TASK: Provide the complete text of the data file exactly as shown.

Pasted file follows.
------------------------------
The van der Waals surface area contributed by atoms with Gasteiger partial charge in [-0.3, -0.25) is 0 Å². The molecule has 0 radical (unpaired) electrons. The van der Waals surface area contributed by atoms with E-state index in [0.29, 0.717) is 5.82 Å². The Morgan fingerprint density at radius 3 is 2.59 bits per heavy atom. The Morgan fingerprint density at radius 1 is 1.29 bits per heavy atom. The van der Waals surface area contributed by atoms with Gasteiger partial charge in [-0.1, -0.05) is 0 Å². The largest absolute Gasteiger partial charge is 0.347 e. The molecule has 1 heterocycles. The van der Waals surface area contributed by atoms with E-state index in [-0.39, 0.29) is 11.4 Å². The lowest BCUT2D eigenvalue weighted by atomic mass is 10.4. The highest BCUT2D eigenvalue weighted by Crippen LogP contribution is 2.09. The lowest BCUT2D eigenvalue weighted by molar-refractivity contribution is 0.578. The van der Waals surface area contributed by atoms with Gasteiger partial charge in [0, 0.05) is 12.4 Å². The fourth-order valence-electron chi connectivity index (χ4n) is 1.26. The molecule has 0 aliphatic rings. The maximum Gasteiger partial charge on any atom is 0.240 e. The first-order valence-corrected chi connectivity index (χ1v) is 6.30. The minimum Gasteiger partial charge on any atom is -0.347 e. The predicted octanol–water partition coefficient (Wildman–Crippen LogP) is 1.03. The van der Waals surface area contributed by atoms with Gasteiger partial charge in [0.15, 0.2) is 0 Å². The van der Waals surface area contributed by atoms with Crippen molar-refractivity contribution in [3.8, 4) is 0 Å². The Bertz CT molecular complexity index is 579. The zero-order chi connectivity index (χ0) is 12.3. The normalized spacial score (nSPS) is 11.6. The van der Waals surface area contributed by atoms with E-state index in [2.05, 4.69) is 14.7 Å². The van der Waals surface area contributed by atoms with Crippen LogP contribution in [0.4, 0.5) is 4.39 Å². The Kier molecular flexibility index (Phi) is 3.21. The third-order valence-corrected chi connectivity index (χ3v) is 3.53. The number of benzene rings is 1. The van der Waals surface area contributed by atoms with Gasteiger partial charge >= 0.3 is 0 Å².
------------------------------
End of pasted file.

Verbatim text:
The van der Waals surface area contributed by atoms with Gasteiger partial charge in [-0.3, -0.25) is 0 Å². The molecule has 0 radical (unpaired) electrons. The van der Waals surface area contributed by atoms with E-state index in [0.29, 0.717) is 5.82 Å². The Morgan fingerprint density at radius 3 is 2.59 bits per heavy atom. The Morgan fingerprint density at radius 1 is 1.29 bits per heavy atom. The van der Waals surface area contributed by atoms with Gasteiger partial charge in [-0.1, -0.05) is 0 Å². The largest absolute Gasteiger partial charge is 0.347 e. The molecule has 1 heterocycles. The van der Waals surface area contributed by atoms with E-state index in [-0.39, 0.29) is 11.4 Å². The lowest BCUT2D eigenvalue weighted by atomic mass is 10.4. The highest BCUT2D eigenvalue weighted by Crippen LogP contribution is 2.09. The lowest BCUT2D eigenvalue weighted by molar-refractivity contribution is 0.578. The van der Waals surface area contributed by atoms with Gasteiger partial charge in [0, 0.05) is 12.4 Å². The fourth-order valence-electron chi connectivity index (χ4n) is 1.26. The molecule has 0 aliphatic rings. The maximum Gasteiger partial charge on any atom is 0.240 e. The first-order valence-corrected chi connectivity index (χ1v) is 6.30. The minimum Gasteiger partial charge on any atom is -0.347 e. The predicted octanol–water partition coefficient (Wildman–Crippen LogP) is 1.03. The van der Waals surface area contributed by atoms with Gasteiger partial charge in [0.15, 0.2) is 0 Å². The van der Waals surface area contributed by atoms with Crippen molar-refractivity contribution in [3.8, 4) is 0 Å². The Bertz CT molecular complexity index is 579. The zero-order chi connectivity index (χ0) is 12.3. The normalized spacial score (nSPS) is 11.6. The van der Waals surface area contributed by atoms with E-state index in [2.05, 4.69) is 14.7 Å². The van der Waals surface area contributed by atoms with Crippen LogP contribution in [0.4, 0.5) is 4.39 Å². The Kier molecular flexibility index (Phi) is 3.21. The third-order valence-corrected chi connectivity index (χ3v) is 3.53. The number of benzene rings is 1. The van der Waals surface area contributed by atoms with Gasteiger partial charge >= 0.3 is 0 Å².